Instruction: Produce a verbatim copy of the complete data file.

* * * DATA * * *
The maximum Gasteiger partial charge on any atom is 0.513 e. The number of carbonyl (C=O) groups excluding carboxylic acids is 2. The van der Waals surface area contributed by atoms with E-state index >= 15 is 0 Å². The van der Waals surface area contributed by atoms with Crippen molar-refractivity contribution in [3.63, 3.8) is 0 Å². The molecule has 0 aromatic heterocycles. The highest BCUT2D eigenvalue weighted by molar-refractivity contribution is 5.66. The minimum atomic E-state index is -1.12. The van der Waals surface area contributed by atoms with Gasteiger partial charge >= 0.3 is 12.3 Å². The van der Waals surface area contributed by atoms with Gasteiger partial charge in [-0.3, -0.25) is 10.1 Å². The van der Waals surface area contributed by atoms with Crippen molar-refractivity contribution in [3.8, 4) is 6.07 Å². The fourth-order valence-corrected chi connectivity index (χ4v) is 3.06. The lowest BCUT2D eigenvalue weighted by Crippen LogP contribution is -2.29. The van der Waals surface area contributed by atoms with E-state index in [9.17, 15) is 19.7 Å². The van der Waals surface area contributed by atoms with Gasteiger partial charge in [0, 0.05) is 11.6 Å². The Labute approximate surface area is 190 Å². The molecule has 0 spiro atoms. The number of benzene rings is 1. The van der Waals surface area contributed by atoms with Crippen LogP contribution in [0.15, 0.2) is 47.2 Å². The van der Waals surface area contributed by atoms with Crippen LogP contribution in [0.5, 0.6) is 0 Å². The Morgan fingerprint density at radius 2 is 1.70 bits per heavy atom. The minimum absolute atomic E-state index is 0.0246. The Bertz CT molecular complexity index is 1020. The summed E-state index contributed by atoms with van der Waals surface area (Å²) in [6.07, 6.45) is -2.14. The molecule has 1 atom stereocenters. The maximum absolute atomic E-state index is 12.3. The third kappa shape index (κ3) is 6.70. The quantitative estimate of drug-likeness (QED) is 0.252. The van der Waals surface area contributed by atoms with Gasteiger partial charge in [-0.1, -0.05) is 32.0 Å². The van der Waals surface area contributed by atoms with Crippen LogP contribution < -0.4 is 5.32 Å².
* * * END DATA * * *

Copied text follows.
The maximum Gasteiger partial charge on any atom is 0.513 e. The number of carbonyl (C=O) groups excluding carboxylic acids is 2. The van der Waals surface area contributed by atoms with E-state index >= 15 is 0 Å². The van der Waals surface area contributed by atoms with Crippen molar-refractivity contribution in [3.63, 3.8) is 0 Å². The molecule has 0 aromatic heterocycles. The highest BCUT2D eigenvalue weighted by molar-refractivity contribution is 5.66. The minimum atomic E-state index is -1.12. The van der Waals surface area contributed by atoms with Gasteiger partial charge >= 0.3 is 12.3 Å². The van der Waals surface area contributed by atoms with Gasteiger partial charge in [-0.3, -0.25) is 10.1 Å². The van der Waals surface area contributed by atoms with Crippen molar-refractivity contribution in [3.8, 4) is 6.07 Å². The fourth-order valence-corrected chi connectivity index (χ4v) is 3.06. The lowest BCUT2D eigenvalue weighted by Crippen LogP contribution is -2.29. The van der Waals surface area contributed by atoms with E-state index in [9.17, 15) is 19.7 Å². The van der Waals surface area contributed by atoms with Gasteiger partial charge in [0, 0.05) is 11.6 Å². The Labute approximate surface area is 190 Å². The molecule has 0 spiro atoms. The number of benzene rings is 1. The van der Waals surface area contributed by atoms with Crippen LogP contribution in [0.15, 0.2) is 47.2 Å². The van der Waals surface area contributed by atoms with Crippen LogP contribution in [0.5, 0.6) is 0 Å². The Morgan fingerprint density at radius 2 is 1.70 bits per heavy atom. The minimum absolute atomic E-state index is 0.0246. The Bertz CT molecular complexity index is 1020. The summed E-state index contributed by atoms with van der Waals surface area (Å²) in [6.07, 6.45) is -2.14. The molecule has 1 atom stereocenters. The maximum absolute atomic E-state index is 12.3. The third kappa shape index (κ3) is 6.70. The quantitative estimate of drug-likeness (QED) is 0.252. The van der Waals surface area contributed by atoms with Gasteiger partial charge in [-0.1, -0.05) is 32.0 Å². The van der Waals surface area contributed by atoms with Crippen LogP contribution < -0.4 is 5.32 Å².